The Young Mizo Association, the Mizo Students’ Union and the Church wield considerable influence on society. They maintain checks and balances to ensure that corruption and such other excesses are capped. Awareness among members of society is high due to the influence of these three agencies. There is tight monitoring of sponsored schemes of the Centre and flow of funds. It is often asked whether it is the YMA that runs the government or the elected representatives. As is for the other NE States, the citizens of Mizoram do not have to pay either Income or Property Taxes. Therefore, the construction business is booming; letting out residential and commercial properties makes excellent business sense, as the income from it is totally tax free. Another interesting thing is that the construction business requires the availability of non-Mizos, who are sponsored by the Mizos for temporary ILPs. However, when some incident happens involving the non-Mizos, the Mizos enforce what is referred to as “non-Mizo curfew”, for the duration they decide.
The Mizo society is virtually free of caste distinctions and women appear liberated; they smoke openly and are quite westernized in their preference for clothes. Women are also very visible in the work place, whether in offices or in shops. The Mizos have two main meals, the first by 9 am before they go to office and the second by 7 pm. During the ‘lunch break’ they have tea and snacks.
I wanted to visit the Mizoram State Museum to appreciate the Mizo culture and heritage better. However, all government run facilities remained closed due to the festival of Eid. Hence, I visited the Science City. This is primarily aimed at school children to teach them basic scientific principles and sensitise them to Mizo culture and Mizoram. A cafeteria is run in the premises that serve good food; only the food arrived nearly 45 minutes after the order was placed. Waiting for the food I witnessed a wedding reception; was a highly westernized affair.
The ‘Christ The King Catholic Church’ is quite far away from the Government GH where I was staying. After spending a few solemn minutes in prayer I went in search of the parish priest and I came across Fr. VA Paul. He hails from Manjapra in Ernakulam District. He said that he was very set in his mind that he would become a priest by the time he was in the 7th Class. After his metric exam he joined the Minor seminary and after his graduation in Philosophy from St Albert’s College, Ernakulam, he wrote to the then Bishop of Silchar requesting to be permitted to serve in the mission there. He joined the Silchar diocese in 1971 and was ordained priest in 1977. He says that the ways of God are wondrous and his dreams to become a priest and a teacher found fulfillment in the mission in Mizoram. He narrated many interesting experiences he had during the time of the underground movement. He told me that the genesis of the underground movement was the direct result of a famine, which was brought about by the flowering of bamboo in 1966; it is documented that flowering happens every 50 years. Apparently, the flower of the bamboo directly impacts the fertility among rodents and the increase in their numbers lead to destruction of crops and famine. The Mizo society was a self reliant one way back in 1966, living in far flung clusters and farming their lands for rice, millet and vegetables. They depended on the plains only for their requirement of Salt and Kerosene. In such an environment, the ‘neglect’ of the province by the State of Assam was exploited by Laldenga, who resigned his position as LDC from the Indian Army and rallied young people around him to start the underground movement. To neutralise the underground movement the population was relocated closer to roads for better monitoring; it is one of the reasons why Mizoram is so city centered with 40% of the 1.1 million people of Mizoram living in Aizawl and another 30% in Lunglei, the second biggest city in Mizoram. With Central funds pouring into the UT after 1972, the self sufficient Mizos adopted a ‘godown dependent’ attitude – today not more than 10% of the rice required is grown in the State. It makes you wonder if you gave the Mizos fish and made them a dependent community instead of teaching them how to fish by providing them the support infrastructure.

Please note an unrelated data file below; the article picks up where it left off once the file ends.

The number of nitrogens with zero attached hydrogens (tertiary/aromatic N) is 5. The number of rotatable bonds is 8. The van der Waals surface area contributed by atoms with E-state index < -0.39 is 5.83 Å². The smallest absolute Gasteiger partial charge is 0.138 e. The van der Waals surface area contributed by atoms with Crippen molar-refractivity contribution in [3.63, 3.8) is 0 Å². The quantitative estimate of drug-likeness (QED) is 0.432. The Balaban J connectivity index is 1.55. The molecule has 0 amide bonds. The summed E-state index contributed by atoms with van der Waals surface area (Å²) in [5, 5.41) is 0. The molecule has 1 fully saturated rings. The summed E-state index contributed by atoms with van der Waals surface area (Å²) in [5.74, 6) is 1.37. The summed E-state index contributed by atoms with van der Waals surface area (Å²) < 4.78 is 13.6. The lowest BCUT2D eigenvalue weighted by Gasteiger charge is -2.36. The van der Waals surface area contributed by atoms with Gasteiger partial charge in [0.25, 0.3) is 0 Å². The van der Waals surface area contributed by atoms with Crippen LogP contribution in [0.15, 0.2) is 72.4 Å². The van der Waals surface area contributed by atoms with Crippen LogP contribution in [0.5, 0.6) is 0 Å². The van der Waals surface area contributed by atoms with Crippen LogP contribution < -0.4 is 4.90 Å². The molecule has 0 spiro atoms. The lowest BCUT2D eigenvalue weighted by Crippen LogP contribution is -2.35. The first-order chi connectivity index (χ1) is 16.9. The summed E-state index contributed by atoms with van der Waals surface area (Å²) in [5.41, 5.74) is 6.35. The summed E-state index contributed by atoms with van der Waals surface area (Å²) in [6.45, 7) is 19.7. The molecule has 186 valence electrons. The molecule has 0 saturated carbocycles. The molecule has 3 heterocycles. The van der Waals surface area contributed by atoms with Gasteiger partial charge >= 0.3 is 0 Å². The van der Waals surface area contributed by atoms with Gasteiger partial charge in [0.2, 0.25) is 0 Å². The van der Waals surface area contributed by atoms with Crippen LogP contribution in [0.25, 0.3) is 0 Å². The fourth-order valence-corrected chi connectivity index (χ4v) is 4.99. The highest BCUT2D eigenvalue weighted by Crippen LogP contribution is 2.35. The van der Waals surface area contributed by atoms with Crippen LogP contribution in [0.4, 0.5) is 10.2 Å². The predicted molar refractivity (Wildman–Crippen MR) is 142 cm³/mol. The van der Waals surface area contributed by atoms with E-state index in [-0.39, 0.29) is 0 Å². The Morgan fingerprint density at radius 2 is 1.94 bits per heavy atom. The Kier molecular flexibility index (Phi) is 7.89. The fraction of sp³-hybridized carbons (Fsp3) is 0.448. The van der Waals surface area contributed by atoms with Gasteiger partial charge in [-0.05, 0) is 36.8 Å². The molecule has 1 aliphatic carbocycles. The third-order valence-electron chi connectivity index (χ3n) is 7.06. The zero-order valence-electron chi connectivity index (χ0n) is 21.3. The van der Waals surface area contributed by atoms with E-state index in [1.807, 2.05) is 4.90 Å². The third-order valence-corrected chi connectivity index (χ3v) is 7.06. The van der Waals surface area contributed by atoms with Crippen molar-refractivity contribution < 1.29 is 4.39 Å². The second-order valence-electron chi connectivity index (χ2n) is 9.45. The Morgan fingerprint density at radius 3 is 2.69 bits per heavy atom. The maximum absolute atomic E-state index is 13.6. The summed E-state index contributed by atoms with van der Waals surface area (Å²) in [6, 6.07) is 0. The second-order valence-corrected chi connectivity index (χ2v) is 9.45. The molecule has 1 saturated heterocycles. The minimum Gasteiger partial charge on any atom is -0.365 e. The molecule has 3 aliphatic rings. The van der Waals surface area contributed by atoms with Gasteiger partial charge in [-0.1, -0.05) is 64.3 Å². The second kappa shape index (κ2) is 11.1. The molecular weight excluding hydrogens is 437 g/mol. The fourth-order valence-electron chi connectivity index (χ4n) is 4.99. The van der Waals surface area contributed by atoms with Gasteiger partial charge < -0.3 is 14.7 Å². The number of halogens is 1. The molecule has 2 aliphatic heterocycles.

By 6 pm, I was taken to a view point near Thuampui. It is one of the most glorious night views of a city that one can see. From the view point, Aizawl looks like a city of the tallest skyscrapers in the world. I mentioned yesterday that the hills have been completely built upon. The properties are not less than three storeys high. I came across a building that has used the height between two roads to build an eight storey building. (The house owner normally retains the portions of the property that have road accesses and lets out the rest!) These properties look like huge skyscrapers in the night when the lights are on. Those of you who plan to visit Aizawl must definitely factor in an evening at the Thuampui view point close to the “Pushpak House”; it may not feature in most tourist guide books.